Material World – US Capitalism: Born on the Fourth of July
Marxists see history is a series of disguised class struggles. Evidence of this is can be found in the story of America’s independence where its landed elite saw in the new government and constitution a protection against democracy and a means of safeguarding their privilege despite pretensions of being ‘enlightened’ by sweeping aside the king and his aristocrats.
The American colonists fought to separate from Britain yet the War of Independence was not merely about ‘home rule’ but also about who should rule at home. The new republic was never designed to be anything other than an oligarchic state which we see today. The War of Independence did not establish a truly democratic government, nor significantly change the structure of American society. It reinforced class division.
Alexander Hamilton, presently subject to a hit musical, at the Constitutional Convention said:
‘All communities divide themselves into the few and the many. The first are the rich and well born, the other the mass of the people. … The people are turbulent and changing; they seldom judge or determine right. Give therefore to the first class a distinct, permanent share in the government.’
The War of Independence may have advocated the abstract principles that ‘all men are created equal’ and that power is derived from ‘the will of the people’ but the definition of ‘the people’ excluded women, non-landowners, and slaves. The signatories of the Declaration of Independence were the land and property owners intent on building a system of government based on the division of power that would guard against what they saw as the excesses of democracy – ‘mobocracy’. The colonial ‘country gentlemen’ were afraid that, as they were not themselves in the majority, the less well-off would vote to take away their property and arrangements.
Having two different houses of Congress, a Senate and a House of Representatives, places an obvious obstacle in the way of simple majority rule. There are 435 Representatives and 100 Senators. 51 Senators can block the majority rule. Moreover, Senators are elected for six years while Representatives are elected for two. The electoral college to elect the president operates intentionally in opposition to majority rule in this same way. In a system of electing the President by mere simple majority, a candidate or party could win by appealing to 51 percent of the voters. The electoral college, however, serves as a partial safeguard against those who might be able to find and win over a majority. The national popular vote is not the basis for electing a President, it is delegates elected locally (Clinton received almost 3 million votes more than Trump yet he won by achieving 306 delegates out of the 538 available in the electoral college that chooses the President.)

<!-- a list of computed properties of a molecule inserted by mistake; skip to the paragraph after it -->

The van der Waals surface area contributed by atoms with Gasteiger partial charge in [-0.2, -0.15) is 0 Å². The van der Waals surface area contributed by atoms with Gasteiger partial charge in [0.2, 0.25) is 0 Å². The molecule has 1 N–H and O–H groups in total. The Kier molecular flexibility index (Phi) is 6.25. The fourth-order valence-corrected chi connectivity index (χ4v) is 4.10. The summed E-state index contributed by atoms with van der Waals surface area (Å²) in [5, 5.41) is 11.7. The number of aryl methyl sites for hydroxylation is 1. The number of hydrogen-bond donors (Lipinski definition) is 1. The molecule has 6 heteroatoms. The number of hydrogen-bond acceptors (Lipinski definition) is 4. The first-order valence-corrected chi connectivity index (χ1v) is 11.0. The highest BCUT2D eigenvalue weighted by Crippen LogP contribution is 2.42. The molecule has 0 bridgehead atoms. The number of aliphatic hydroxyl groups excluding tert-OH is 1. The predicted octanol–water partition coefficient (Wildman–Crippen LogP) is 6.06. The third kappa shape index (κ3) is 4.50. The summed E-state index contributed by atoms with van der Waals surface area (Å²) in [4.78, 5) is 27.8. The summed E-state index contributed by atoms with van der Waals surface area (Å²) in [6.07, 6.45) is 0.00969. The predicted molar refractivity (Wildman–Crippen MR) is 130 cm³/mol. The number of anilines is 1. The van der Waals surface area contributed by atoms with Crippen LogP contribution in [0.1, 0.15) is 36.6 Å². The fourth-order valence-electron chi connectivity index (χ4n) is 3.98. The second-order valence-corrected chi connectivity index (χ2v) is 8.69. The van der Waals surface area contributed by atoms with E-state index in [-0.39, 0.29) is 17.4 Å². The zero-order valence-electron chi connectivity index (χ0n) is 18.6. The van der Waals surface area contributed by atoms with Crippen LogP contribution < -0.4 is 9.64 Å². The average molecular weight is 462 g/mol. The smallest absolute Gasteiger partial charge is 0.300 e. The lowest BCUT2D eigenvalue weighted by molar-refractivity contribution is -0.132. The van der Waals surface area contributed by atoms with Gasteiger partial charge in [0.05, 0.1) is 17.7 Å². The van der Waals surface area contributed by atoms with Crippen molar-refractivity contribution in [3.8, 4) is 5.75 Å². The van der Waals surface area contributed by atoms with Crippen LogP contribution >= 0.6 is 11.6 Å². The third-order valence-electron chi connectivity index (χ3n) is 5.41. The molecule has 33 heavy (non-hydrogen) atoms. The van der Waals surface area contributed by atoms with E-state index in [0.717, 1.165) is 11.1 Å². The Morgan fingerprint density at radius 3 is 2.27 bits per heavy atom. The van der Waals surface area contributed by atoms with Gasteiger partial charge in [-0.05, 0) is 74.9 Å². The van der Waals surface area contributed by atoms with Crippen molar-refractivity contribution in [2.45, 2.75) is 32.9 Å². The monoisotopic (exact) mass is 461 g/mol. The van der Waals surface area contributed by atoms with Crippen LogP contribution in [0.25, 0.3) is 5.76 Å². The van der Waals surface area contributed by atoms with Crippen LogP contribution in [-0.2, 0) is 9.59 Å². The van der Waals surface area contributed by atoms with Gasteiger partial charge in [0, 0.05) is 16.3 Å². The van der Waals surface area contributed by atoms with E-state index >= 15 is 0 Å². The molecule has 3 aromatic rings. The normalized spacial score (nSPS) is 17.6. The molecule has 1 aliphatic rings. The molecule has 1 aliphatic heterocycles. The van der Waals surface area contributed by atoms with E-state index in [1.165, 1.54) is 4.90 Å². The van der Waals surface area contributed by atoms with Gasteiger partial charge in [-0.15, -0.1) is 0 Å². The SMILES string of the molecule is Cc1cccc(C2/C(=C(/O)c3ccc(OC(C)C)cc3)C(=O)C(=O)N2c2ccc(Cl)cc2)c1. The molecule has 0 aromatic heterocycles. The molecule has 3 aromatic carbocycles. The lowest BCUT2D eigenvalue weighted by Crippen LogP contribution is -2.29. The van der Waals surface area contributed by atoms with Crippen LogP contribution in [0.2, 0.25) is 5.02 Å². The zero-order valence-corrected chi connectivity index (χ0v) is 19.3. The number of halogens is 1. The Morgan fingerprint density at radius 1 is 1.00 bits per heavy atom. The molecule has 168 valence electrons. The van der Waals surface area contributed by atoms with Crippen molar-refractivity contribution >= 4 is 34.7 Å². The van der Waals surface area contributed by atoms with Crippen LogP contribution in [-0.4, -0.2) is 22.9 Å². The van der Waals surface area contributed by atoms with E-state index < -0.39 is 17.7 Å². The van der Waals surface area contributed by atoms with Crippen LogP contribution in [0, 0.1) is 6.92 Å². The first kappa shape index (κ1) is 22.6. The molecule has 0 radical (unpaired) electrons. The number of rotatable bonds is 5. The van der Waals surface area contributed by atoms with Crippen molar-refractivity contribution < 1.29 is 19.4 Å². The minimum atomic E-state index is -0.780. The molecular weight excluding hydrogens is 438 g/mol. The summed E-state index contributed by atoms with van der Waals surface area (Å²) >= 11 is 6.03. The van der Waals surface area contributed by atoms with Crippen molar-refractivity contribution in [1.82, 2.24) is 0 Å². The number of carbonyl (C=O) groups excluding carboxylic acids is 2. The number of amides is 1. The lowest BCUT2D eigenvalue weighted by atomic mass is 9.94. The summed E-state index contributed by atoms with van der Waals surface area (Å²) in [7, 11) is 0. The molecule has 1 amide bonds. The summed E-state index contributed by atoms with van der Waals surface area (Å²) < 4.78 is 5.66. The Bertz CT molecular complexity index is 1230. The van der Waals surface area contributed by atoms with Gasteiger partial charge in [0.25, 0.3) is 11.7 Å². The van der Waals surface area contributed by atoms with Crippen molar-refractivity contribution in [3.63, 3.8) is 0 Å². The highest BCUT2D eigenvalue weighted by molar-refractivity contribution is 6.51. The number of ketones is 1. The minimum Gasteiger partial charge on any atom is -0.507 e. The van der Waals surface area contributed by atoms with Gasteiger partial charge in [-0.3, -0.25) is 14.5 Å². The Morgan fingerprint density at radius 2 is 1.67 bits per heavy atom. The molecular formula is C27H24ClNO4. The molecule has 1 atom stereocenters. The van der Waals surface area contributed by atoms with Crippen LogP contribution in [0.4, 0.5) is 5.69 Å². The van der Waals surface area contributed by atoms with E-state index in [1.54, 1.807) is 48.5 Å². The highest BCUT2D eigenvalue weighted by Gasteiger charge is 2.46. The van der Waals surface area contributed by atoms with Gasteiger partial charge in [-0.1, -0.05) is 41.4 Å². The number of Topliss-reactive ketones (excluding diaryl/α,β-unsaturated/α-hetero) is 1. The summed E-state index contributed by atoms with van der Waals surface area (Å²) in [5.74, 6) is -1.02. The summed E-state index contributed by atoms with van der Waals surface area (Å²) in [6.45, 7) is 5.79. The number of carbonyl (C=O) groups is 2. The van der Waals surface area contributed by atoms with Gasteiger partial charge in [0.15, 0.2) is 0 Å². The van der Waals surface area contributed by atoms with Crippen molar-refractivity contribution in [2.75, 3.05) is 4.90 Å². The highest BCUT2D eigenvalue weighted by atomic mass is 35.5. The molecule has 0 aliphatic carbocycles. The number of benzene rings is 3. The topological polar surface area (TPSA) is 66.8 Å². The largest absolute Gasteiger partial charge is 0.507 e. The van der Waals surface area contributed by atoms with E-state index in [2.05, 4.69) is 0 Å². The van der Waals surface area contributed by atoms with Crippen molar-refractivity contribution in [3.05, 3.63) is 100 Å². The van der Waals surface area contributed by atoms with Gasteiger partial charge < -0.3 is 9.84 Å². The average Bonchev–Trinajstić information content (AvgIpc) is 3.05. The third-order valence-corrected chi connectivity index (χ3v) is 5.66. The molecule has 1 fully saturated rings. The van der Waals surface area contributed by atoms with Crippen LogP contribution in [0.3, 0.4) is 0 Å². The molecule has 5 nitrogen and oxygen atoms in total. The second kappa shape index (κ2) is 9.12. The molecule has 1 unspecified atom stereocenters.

Those so-called American supporters of ‘liberty’ did not abolish slavery and continued to permit slavery to flourish. At the time of America’s founding, a full 20 percent of the US population was enslaved. By 1776, the number of slaves in the colonies had reached 500,000. Slavery in 18th century America was not confined to the South and could be found in each of the 13 colonies, and was especially numerous in New Jersey and in New York’s Hudson River Valley. The slave-owning class from the South insisted as a condition of their participation in the Union that their interests be protected in the very fabric of the Constitution itself.
Consequently, the slaveholders would control the presidency of the new republic for 41 of its first 50 years, and 18 of 31 Supreme Court justices would be slaveholders. Slaves gained their freedom by entering the British army. This was especially true in Georgia, where over 10,000 slaves flocked to freedom behind British lines, one of the largest mass escapes in the history of American slavery. Eventually, more than 65,000 from across the South joined them. Wherever the British marched, slaves followed. Non-slave states now stood obligated to defend slave states against slave rebellion.
Nevertheless, there was also the revolutionary side of the American War of Independence as in all class struggles. There were a number of radicals seeking what the now household names of ‘revolutionary’ leaders feared and who are now relegated to footnotes in scholarly textbooks. Soon after the War of Independence there grew among the common people the feeling that the revolution against the British had been fought for nothing and there were popular uprisings such as Shays’ Rebellion (1787), put down by a mercenary army paid for by the well-to-do who feared a threat to their property rights, and the Whisky Rebellion (1791) was similarly suppressed by the wealthy.